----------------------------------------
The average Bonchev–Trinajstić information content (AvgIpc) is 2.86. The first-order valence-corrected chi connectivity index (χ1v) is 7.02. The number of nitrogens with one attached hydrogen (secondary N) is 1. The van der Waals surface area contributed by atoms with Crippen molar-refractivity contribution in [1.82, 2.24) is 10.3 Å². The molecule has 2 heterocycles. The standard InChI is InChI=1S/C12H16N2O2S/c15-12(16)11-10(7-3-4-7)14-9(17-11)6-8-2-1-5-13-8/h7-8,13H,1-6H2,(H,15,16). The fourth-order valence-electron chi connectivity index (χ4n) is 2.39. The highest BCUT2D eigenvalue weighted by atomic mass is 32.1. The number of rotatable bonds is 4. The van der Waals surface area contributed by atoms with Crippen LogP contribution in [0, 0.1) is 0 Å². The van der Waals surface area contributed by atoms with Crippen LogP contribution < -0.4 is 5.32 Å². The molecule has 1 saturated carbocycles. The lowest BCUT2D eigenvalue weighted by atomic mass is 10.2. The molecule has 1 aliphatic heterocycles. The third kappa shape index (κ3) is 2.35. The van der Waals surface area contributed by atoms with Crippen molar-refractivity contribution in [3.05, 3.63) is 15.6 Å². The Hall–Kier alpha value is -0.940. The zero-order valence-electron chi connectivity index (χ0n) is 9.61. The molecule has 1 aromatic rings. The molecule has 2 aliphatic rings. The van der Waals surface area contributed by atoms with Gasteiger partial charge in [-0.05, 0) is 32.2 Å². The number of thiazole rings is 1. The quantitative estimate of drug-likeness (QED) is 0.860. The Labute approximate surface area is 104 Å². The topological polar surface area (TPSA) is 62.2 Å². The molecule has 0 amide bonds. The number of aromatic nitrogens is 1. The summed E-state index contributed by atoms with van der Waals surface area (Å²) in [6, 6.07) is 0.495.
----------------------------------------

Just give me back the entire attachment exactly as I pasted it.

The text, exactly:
The average Bonchev–Trinajstić information content (AvgIpc) is 2.86. The first-order valence-corrected chi connectivity index (χ1v) is 7.02. The number of nitrogens with one attached hydrogen (secondary N) is 1. The van der Waals surface area contributed by atoms with Crippen molar-refractivity contribution in [1.82, 2.24) is 10.3 Å². The molecule has 2 heterocycles. The standard InChI is InChI=1S/C12H16N2O2S/c15-12(16)11-10(7-3-4-7)14-9(17-11)6-8-2-1-5-13-8/h7-8,13H,1-6H2,(H,15,16). The fourth-order valence-electron chi connectivity index (χ4n) is 2.39. The highest BCUT2D eigenvalue weighted by atomic mass is 32.1. The number of rotatable bonds is 4. The van der Waals surface area contributed by atoms with Crippen LogP contribution in [0, 0.1) is 0 Å². The van der Waals surface area contributed by atoms with Crippen LogP contribution < -0.4 is 5.32 Å². The molecule has 1 saturated carbocycles. The lowest BCUT2D eigenvalue weighted by atomic mass is 10.2. The molecule has 1 aliphatic heterocycles. The third kappa shape index (κ3) is 2.35. The van der Waals surface area contributed by atoms with Crippen molar-refractivity contribution in [3.05, 3.63) is 15.6 Å². The Hall–Kier alpha value is -0.940. The zero-order valence-electron chi connectivity index (χ0n) is 9.61. The molecule has 1 aromatic rings. The molecule has 2 aliphatic rings. The van der Waals surface area contributed by atoms with Gasteiger partial charge in [-0.05, 0) is 32.2 Å². The number of thiazole rings is 1. The quantitative estimate of drug-likeness (QED) is 0.860. The Labute approximate surface area is 104 Å². The topological polar surface area (TPSA) is 62.2 Å². The molecule has 0 amide bonds. The number of aromatic nitrogens is 1. The summed E-state index contributed by atoms with van der Waals surface area (Å²) in [6, 6.07) is 0.495.